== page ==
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MU Summer Fire School covers more than firefighting

Media contact:

Curt Wohleber
Writer
University of Missouri Extension
Phone: 573-882-5409
Email: WohleberC@missouri.edu

Photos available for this release:

Participants in MU FRTI's Summer Fire School practice water rescue operations on the Missouri River in Jefferson City.

Credit: University of Missouri Extension

Participants in MU FRTI's Summer Fire School practice water rescue operations on the Missouri River in Jefferson City.

Credit: University of Missouri Extension

Participants in MU FRTI's Summer Fire School practice water rescue operations on the Missouri River in Jefferson City.

Credit: University of Missouri Extension

Published: Wednesday, June 18, 2014

Story source:

Kevin Zumwalt, 573-882-4735

JEFFERSON CITY, Mo.– Water is the firefighter’s traditional weapon of choice, but it can also be a deadly enemy.

Missouri’s plentiful rivers, streams and lakes are a treasured asset for fishing, boating and other activities. But accidents on the water can and do happen, as well as flooding emergencies, and many communities rely on fire service personnel to undertake rescue operations.

“In today’s fire service, we are multitasking like you wouldn’t believe,” said Todd Ackerson, chief of the Kansas City Fire Department’s rescue division. He’s also an instructor for the University of Missouri Extension Fire and Rescue Training Institute’s Summer Fire School.

Despite the name, MU FRTI’s Summer Fire School covers a lot more than fire. Ackerson teaches courses on boat rescue. “Fire departments all across the state are used for water rescue and boat rescue,” Ackerson said.

Participants in the boat rescue training spend one day in the classroom followed by three days of hands-on learning on the Missouri River, including an evening drill.

“Emergencies don’t wait for good weather and daylight,” said Corey Sapp of the Jefferson City Fire Department. “This is a very busy river, commercially and recreationally, so folks are on it all the time. The Jeff City Fire Department responds to the river regularly, so we have to be prepared to respond effectively and safely.”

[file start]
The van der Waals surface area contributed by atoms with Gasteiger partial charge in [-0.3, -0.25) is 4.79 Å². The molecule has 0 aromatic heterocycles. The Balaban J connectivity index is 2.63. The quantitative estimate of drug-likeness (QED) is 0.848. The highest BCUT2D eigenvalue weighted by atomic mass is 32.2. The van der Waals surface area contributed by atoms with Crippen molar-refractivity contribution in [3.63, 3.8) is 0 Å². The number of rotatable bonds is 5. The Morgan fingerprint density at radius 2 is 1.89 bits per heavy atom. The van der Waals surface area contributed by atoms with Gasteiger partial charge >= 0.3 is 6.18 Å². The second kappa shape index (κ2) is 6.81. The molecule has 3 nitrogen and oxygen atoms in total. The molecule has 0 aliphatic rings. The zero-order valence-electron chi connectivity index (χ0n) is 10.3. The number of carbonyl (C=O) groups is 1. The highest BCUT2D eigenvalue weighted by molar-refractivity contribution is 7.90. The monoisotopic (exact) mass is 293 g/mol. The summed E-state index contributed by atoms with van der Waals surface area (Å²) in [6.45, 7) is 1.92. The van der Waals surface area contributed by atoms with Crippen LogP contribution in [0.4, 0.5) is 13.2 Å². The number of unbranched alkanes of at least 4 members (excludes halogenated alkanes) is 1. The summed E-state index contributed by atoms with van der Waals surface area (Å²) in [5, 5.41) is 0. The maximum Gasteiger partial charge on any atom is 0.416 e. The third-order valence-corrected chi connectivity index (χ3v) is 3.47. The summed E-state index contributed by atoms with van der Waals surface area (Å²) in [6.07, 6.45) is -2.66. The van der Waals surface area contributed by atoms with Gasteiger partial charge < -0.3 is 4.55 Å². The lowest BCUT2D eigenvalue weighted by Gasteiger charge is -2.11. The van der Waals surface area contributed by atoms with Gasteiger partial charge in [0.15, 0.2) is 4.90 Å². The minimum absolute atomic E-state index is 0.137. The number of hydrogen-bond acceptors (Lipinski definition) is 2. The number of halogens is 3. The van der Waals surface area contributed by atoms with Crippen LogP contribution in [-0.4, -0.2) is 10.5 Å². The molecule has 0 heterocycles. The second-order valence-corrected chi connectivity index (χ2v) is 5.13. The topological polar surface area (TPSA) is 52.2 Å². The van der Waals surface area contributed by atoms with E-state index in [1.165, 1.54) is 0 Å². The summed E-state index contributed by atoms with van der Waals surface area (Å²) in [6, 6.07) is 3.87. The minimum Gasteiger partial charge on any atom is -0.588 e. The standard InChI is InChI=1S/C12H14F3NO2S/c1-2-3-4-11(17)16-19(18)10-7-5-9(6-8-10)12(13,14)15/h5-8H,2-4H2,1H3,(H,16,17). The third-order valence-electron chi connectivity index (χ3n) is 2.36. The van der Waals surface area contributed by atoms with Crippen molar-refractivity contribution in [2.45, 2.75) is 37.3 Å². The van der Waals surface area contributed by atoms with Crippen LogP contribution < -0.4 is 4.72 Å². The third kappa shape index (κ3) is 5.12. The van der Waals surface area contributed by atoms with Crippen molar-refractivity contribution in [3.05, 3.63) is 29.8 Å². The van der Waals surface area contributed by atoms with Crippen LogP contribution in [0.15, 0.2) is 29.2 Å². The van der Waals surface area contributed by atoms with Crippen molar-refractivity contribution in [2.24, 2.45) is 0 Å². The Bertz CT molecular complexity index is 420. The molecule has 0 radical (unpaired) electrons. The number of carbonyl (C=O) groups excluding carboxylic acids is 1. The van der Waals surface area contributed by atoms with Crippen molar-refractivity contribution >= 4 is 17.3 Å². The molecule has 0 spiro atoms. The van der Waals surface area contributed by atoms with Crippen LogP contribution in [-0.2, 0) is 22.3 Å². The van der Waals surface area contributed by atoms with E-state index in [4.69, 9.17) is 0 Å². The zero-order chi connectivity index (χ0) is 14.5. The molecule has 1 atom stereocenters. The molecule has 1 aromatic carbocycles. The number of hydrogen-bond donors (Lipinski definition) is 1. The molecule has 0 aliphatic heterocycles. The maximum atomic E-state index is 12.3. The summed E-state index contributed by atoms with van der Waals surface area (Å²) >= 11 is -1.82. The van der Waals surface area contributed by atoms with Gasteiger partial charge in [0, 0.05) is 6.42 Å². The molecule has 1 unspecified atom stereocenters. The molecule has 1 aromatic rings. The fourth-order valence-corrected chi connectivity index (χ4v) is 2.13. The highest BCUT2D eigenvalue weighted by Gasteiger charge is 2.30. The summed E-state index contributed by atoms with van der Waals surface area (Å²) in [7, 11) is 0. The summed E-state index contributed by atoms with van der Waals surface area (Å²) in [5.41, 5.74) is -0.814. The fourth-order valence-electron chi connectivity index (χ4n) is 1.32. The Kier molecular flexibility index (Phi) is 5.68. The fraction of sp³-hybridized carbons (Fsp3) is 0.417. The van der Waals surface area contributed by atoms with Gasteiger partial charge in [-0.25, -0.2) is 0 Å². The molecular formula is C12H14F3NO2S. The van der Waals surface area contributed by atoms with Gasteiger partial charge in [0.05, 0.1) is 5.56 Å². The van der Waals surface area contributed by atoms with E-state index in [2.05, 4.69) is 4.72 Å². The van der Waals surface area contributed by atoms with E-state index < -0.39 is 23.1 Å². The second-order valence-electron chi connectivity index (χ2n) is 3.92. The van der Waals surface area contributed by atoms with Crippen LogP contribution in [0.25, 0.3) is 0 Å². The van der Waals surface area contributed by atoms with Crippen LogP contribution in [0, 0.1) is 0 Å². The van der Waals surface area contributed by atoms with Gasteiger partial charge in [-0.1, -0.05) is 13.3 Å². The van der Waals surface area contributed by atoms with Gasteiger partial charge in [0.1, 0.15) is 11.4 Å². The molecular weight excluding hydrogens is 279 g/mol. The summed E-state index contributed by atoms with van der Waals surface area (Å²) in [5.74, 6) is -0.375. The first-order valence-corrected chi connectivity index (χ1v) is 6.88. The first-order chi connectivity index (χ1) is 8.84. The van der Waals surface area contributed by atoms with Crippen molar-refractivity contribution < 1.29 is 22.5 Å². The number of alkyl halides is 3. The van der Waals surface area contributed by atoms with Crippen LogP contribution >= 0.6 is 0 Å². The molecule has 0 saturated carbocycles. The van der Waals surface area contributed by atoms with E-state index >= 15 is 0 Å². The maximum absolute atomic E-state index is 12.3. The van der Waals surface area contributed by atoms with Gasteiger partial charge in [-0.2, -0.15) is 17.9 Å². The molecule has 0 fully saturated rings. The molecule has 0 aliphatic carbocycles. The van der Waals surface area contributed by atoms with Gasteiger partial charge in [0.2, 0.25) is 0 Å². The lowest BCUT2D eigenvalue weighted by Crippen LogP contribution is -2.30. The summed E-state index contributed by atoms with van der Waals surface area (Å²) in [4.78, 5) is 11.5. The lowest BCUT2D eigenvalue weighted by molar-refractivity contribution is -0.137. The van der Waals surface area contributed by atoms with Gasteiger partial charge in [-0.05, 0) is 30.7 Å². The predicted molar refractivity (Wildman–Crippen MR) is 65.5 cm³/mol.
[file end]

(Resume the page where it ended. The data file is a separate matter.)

In addition to specific rescue techniques, the water rescue classes cover such topics as boat maintenance, trailering and launching procedures, and equipment placement.

“And you have to have total boat control,” Ackerson says. “Anybody can hammer the throttle and hang on. That’s not what this course is about. It’s about teaching individuals how to operate those boats with finesse.”

Ron Lowry of the Lake Ozark Fire District appreciates the challenges that the boat rescue training presents. “It’s vitally important for us to get high-quality training with the conditions we’ll be experiencing out in the field,” he says. “Debris in the water, going out at night—that’s when calls happen. So when you get into a high-risk situation where everybody’s stressed out, you have that comfort of knowing you’ve done that, you’ve been there, and your training will not fail you.”

The Summer Fire School also covers topics such as mass-casualty incidents, aircraft rescue firefighting and confined-space rescue. In addition, MU FRTI holds regional fire schools, seminars and specialized training on a range of subjects, including counterterrorism, hazardous materials, industrial safety training and emergency medical services.

The Summer Fire School traces its roots back to 1933 and is one of the longest continuously running state fire schools in the country. Since 2002, the Midwest Wildfire Training Academy has been an integral component of the school. This joint effort of MU FRTI and the Big Rivers Forest Fire Management Compact offers nationally certified wildfire management courses.

For more information about the MU Fire and Rescue Training Institute, go to www.mufrti.org.